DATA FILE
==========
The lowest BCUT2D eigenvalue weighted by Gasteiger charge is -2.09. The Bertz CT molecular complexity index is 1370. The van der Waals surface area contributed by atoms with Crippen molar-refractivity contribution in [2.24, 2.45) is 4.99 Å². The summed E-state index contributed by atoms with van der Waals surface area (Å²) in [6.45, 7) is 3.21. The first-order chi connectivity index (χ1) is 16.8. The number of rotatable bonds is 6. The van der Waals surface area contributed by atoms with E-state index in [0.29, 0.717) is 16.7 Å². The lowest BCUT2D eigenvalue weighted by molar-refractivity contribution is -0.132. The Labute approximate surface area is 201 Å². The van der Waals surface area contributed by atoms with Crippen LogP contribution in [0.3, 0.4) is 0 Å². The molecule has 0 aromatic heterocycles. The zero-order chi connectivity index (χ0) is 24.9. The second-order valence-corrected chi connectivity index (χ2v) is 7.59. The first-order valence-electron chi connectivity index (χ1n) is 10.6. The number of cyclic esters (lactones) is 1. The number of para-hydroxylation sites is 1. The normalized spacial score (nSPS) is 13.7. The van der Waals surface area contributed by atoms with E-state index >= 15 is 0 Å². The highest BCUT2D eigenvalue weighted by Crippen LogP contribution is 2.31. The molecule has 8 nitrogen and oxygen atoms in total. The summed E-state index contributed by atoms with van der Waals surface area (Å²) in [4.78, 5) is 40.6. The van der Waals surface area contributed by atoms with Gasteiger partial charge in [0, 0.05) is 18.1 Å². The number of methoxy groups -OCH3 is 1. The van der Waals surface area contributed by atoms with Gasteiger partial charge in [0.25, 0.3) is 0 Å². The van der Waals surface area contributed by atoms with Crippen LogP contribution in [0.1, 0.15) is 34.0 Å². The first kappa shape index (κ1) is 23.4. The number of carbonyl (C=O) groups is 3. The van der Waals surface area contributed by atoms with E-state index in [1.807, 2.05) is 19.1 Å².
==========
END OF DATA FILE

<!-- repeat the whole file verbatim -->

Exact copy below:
The lowest BCUT2D eigenvalue weighted by Gasteiger charge is -2.09. The Bertz CT molecular complexity index is 1370. The van der Waals surface area contributed by atoms with Crippen molar-refractivity contribution in [2.24, 2.45) is 4.99 Å². The summed E-state index contributed by atoms with van der Waals surface area (Å²) in [6.45, 7) is 3.21. The first-order chi connectivity index (χ1) is 16.8. The number of rotatable bonds is 6. The van der Waals surface area contributed by atoms with E-state index in [0.29, 0.717) is 16.7 Å². The lowest BCUT2D eigenvalue weighted by molar-refractivity contribution is -0.132. The Labute approximate surface area is 201 Å². The van der Waals surface area contributed by atoms with Crippen LogP contribution in [0.3, 0.4) is 0 Å². The molecule has 0 aromatic heterocycles. The zero-order chi connectivity index (χ0) is 24.9. The second-order valence-corrected chi connectivity index (χ2v) is 7.59. The first-order valence-electron chi connectivity index (χ1n) is 10.6. The number of cyclic esters (lactones) is 1. The number of para-hydroxylation sites is 1. The normalized spacial score (nSPS) is 13.7. The van der Waals surface area contributed by atoms with E-state index >= 15 is 0 Å². The highest BCUT2D eigenvalue weighted by Crippen LogP contribution is 2.31. The molecule has 8 nitrogen and oxygen atoms in total. The summed E-state index contributed by atoms with van der Waals surface area (Å²) in [4.78, 5) is 40.6. The van der Waals surface area contributed by atoms with Gasteiger partial charge in [0, 0.05) is 18.1 Å². The number of methoxy groups -OCH3 is 1. The van der Waals surface area contributed by atoms with Gasteiger partial charge in [0.25, 0.3) is 0 Å². The van der Waals surface area contributed by atoms with Crippen LogP contribution in [0.1, 0.15) is 34.0 Å². The first kappa shape index (κ1) is 23.4. The number of carbonyl (C=O) groups is 3. The van der Waals surface area contributed by atoms with E-state index in [1.807, 2.05) is 19.1 Å².